Scientists Unearth Irish-made Jewelry in Zion Excavations
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Scientists Unearth Irish-made Jewelry in Zion Excavations

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Interesting results produced by scientists excavating in the Palestine area are recorded by Professor Flinders Petrie in an article in the London Times, in which he deplores the fact that the objects unearthed, including more than 500 scarabs of Canaanite manufacture, cannot be brought to England for exhibition purposes. Permission to remove them from Palestine has not been granted by the authorities, Professor Petrie declares.

Among the noteworthy discoveries made by archaeologists, the scientist reveals, is jewelry that has all the earmarks of having been wrought by Irish goldsmiths.

“This season of excavation at Ancient Gaza has provided much,” he writes, “in historical results and in a wealth of objects.

“The chief area cleared was about four acres along the river side, and over 200 haematite weights testified to the trading activities of the port. The fashion for Egyptian things produced over 500 scarabs of Canaanite manufacture, nearly all cut in ignorance of the meaning of the hieroglyphs copied.


“More painted pottery of foreign origin has been found, some in fine condition. The sources of this are still unknown. Among the many bronze daggers there is one with close high ribbing along it, as in the Caucasus type. The Eastern connection set a fashion of haematite cylinders, engraved with divine figures. One of minutely detailed work represents a god restraining a fierce lion about to attack a man prone on the ground, while behind him to support him is a winged Horus wearing the crown of Egypt. It would seem a political group, symbolizing a helpless Palestine protected by Egypt while attacked from the Hittite side.

“The campaign has been marked by a large number of separate discoveries of gold ornaments, both from burials and from goldsmiths’ hoards of scrap metal for melting down. Much of it is not Palestinian, but from foreign sources, and the identification of origin must await comparisons.

“A group from the burial of a little girl is reminiscent of Egypt. The weights of the goldwork are on the Egyptian standard, and there are pendants of the hippopotamus and of Horus. On the neck was a gold wire, wound with finer wire round it; for the head, there was a fillet of golden hemispheres and rosettes.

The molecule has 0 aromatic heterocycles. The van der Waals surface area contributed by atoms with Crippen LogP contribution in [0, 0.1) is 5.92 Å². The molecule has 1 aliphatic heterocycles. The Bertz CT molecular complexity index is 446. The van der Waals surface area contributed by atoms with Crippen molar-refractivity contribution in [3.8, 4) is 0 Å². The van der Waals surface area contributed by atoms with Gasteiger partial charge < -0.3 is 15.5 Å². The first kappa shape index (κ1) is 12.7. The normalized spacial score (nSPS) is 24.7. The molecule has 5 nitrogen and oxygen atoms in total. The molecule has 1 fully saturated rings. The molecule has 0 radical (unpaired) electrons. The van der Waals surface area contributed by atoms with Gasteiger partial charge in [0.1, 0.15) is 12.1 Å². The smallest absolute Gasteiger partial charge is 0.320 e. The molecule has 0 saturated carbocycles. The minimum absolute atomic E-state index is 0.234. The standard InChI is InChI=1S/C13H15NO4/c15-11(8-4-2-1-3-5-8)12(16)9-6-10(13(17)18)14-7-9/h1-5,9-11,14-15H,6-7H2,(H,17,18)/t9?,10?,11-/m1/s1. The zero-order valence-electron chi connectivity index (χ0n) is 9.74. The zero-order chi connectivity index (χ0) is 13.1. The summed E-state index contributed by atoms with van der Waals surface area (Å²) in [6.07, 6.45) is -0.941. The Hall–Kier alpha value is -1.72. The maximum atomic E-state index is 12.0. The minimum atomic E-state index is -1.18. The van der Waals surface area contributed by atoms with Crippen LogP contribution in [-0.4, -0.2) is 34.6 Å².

“The prominence of Irish goldsmiths’ workmanship is again obvious. Ear-rings of twisted flanges are of the most brilliant quality, and unmistakable; therefore we may the more readily see Irish types in some other gold rings which are not familiar elsewhere. On the other hand, another large dagger of Persian work from Luristan shows the Eastern trade. This trade is emphasized by an abundance of Persian weights, actually half as many as those of Egyptian origin nearer at hand.

“The most considerable building we unearthed was of middle Hyksos age, and had long courses of stone under the brick walls. The plan might be that of a temple. A great stone-lined well adjoined this, but was certainly older. It probably belonged, like the earliest of the palaces here, to the first Canaanite period.

“The activities of the coming season will be spent on such researches as will elucidate the problems raised by the discovery of so many new connections of civilizations. Though we have more to show than usual, we shall not be able to hold our annual exhibition, already widely announced. No permission has been granted to bring away any objects from Palestine. Owing to the claims and prohibitions in that country, it is denied the public here to participate in the discoveries which they have promoted. We continue to need their help, nevertheless, so that the fruitful prospects already in view may be followed up and yield still further results.”

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